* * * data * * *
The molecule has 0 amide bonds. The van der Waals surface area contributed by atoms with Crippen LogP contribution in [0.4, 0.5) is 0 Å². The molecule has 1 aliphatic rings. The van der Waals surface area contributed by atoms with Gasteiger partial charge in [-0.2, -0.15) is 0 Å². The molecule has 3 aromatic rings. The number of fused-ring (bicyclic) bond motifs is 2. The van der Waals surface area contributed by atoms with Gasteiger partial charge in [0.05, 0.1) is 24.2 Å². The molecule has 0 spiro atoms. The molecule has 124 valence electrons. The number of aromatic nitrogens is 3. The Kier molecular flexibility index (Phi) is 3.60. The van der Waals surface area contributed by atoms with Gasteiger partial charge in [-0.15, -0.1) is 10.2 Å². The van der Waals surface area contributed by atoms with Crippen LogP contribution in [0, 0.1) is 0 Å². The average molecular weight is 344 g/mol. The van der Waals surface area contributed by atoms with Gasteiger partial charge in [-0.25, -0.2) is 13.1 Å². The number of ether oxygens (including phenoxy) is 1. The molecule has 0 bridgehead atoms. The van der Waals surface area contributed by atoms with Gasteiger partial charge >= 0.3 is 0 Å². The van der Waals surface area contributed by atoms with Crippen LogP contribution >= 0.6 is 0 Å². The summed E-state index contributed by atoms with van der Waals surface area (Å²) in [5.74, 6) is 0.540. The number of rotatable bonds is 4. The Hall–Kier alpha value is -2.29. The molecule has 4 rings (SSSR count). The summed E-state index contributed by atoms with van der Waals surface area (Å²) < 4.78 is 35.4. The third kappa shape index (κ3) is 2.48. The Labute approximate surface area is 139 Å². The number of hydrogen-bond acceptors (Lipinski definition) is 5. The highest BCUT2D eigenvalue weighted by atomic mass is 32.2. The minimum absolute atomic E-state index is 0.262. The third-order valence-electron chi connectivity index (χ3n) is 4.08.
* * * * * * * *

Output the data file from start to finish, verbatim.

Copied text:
The molecule has 0 amide bonds. The van der Waals surface area contributed by atoms with Crippen LogP contribution in [0.4, 0.5) is 0 Å². The molecule has 1 aliphatic rings. The van der Waals surface area contributed by atoms with Gasteiger partial charge in [-0.2, -0.15) is 0 Å². The molecule has 3 aromatic rings. The number of fused-ring (bicyclic) bond motifs is 2. The van der Waals surface area contributed by atoms with Gasteiger partial charge in [0.05, 0.1) is 24.2 Å². The molecule has 0 spiro atoms. The molecule has 124 valence electrons. The number of aromatic nitrogens is 3. The Kier molecular flexibility index (Phi) is 3.60. The van der Waals surface area contributed by atoms with Gasteiger partial charge in [-0.15, -0.1) is 10.2 Å². The van der Waals surface area contributed by atoms with Crippen LogP contribution in [0, 0.1) is 0 Å². The average molecular weight is 344 g/mol. The van der Waals surface area contributed by atoms with Gasteiger partial charge in [-0.25, -0.2) is 13.1 Å². The number of ether oxygens (including phenoxy) is 1. The molecule has 0 bridgehead atoms. The van der Waals surface area contributed by atoms with Gasteiger partial charge >= 0.3 is 0 Å². The van der Waals surface area contributed by atoms with Crippen LogP contribution >= 0.6 is 0 Å². The summed E-state index contributed by atoms with van der Waals surface area (Å²) in [5.74, 6) is 0.540. The number of rotatable bonds is 4. The Hall–Kier alpha value is -2.29. The molecule has 4 rings (SSSR count). The summed E-state index contributed by atoms with van der Waals surface area (Å²) < 4.78 is 35.4. The third kappa shape index (κ3) is 2.48. The Labute approximate surface area is 139 Å². The number of hydrogen-bond acceptors (Lipinski definition) is 5. The highest BCUT2D eigenvalue weighted by atomic mass is 32.2. The minimum absolute atomic E-state index is 0.262. The third-order valence-electron chi connectivity index (χ3n) is 4.08.